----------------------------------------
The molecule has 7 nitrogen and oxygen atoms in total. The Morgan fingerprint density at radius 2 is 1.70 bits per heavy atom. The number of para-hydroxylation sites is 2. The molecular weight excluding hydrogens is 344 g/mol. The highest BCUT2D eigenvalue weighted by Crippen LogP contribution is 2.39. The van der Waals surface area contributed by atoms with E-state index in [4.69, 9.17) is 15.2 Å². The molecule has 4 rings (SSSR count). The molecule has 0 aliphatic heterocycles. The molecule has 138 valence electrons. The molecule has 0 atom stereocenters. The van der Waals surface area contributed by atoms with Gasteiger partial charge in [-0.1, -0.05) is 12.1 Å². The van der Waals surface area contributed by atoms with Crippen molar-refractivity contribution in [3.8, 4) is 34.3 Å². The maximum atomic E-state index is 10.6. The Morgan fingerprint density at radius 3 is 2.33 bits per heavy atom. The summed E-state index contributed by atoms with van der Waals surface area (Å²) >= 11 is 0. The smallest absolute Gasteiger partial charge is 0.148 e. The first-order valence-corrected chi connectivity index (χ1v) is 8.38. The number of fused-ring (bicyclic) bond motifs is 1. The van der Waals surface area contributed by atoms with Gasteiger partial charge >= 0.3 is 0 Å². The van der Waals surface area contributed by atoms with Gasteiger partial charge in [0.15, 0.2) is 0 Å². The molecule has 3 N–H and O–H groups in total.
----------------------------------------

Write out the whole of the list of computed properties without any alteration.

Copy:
The molecule has 7 nitrogen and oxygen atoms in total. The Morgan fingerprint density at radius 2 is 1.70 bits per heavy atom. The number of para-hydroxylation sites is 2. The molecular weight excluding hydrogens is 344 g/mol. The highest BCUT2D eigenvalue weighted by Crippen LogP contribution is 2.39. The van der Waals surface area contributed by atoms with E-state index in [4.69, 9.17) is 15.2 Å². The molecule has 4 rings (SSSR count). The molecule has 0 aliphatic heterocycles. The molecule has 138 valence electrons. The molecule has 0 atom stereocenters. The van der Waals surface area contributed by atoms with Gasteiger partial charge in [-0.1, -0.05) is 12.1 Å². The van der Waals surface area contributed by atoms with Crippen molar-refractivity contribution in [3.8, 4) is 34.3 Å². The maximum atomic E-state index is 10.6. The Morgan fingerprint density at radius 3 is 2.33 bits per heavy atom. The summed E-state index contributed by atoms with van der Waals surface area (Å²) >= 11 is 0. The smallest absolute Gasteiger partial charge is 0.148 e. The first-order valence-corrected chi connectivity index (χ1v) is 8.38. The number of fused-ring (bicyclic) bond motifs is 1. The van der Waals surface area contributed by atoms with Gasteiger partial charge >= 0.3 is 0 Å². The van der Waals surface area contributed by atoms with Gasteiger partial charge in [0.15, 0.2) is 0 Å². The molecule has 3 N–H and O–H groups in total.